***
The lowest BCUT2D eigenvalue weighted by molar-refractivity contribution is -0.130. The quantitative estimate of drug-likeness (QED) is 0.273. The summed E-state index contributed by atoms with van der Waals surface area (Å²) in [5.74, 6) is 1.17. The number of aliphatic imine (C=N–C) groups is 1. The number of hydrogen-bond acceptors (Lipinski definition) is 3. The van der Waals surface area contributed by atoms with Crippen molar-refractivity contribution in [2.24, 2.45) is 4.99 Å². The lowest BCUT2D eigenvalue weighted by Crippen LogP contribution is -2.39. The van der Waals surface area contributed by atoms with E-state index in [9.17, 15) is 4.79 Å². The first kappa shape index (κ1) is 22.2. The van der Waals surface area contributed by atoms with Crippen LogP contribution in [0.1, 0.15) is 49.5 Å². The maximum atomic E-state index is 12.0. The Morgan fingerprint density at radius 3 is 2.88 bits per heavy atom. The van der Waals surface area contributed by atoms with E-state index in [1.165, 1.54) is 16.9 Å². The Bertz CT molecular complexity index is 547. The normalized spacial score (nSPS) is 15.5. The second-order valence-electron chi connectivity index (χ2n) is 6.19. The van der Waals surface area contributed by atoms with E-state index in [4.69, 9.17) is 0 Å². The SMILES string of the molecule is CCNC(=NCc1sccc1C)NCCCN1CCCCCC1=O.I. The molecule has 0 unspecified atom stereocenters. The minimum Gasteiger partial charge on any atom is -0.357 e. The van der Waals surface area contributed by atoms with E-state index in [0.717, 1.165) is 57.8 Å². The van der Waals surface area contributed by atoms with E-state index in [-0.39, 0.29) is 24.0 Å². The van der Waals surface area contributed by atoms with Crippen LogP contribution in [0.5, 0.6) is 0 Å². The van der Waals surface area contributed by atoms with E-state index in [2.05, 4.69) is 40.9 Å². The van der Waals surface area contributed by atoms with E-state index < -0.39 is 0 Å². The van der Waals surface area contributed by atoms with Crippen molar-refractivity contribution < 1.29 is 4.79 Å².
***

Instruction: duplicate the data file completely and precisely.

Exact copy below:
The lowest BCUT2D eigenvalue weighted by molar-refractivity contribution is -0.130. The quantitative estimate of drug-likeness (QED) is 0.273. The summed E-state index contributed by atoms with van der Waals surface area (Å²) in [5.74, 6) is 1.17. The number of aliphatic imine (C=N–C) groups is 1. The number of hydrogen-bond acceptors (Lipinski definition) is 3. The van der Waals surface area contributed by atoms with Crippen molar-refractivity contribution in [2.24, 2.45) is 4.99 Å². The lowest BCUT2D eigenvalue weighted by Crippen LogP contribution is -2.39. The van der Waals surface area contributed by atoms with E-state index in [9.17, 15) is 4.79 Å². The first kappa shape index (κ1) is 22.2. The van der Waals surface area contributed by atoms with Crippen LogP contribution in [0.1, 0.15) is 49.5 Å². The maximum atomic E-state index is 12.0. The Morgan fingerprint density at radius 3 is 2.88 bits per heavy atom. The van der Waals surface area contributed by atoms with E-state index in [1.165, 1.54) is 16.9 Å². The Bertz CT molecular complexity index is 547. The normalized spacial score (nSPS) is 15.5. The second-order valence-electron chi connectivity index (χ2n) is 6.19. The van der Waals surface area contributed by atoms with E-state index in [4.69, 9.17) is 0 Å². The SMILES string of the molecule is CCNC(=NCc1sccc1C)NCCCN1CCCCCC1=O.I. The molecule has 0 unspecified atom stereocenters. The minimum Gasteiger partial charge on any atom is -0.357 e. The van der Waals surface area contributed by atoms with E-state index in [0.717, 1.165) is 57.8 Å². The van der Waals surface area contributed by atoms with E-state index in [-0.39, 0.29) is 24.0 Å². The van der Waals surface area contributed by atoms with Crippen LogP contribution in [0.5, 0.6) is 0 Å². The van der Waals surface area contributed by atoms with E-state index in [2.05, 4.69) is 40.9 Å². The van der Waals surface area contributed by atoms with E-state index < -0.39 is 0 Å². The van der Waals surface area contributed by atoms with Crippen molar-refractivity contribution < 1.29 is 4.79 Å².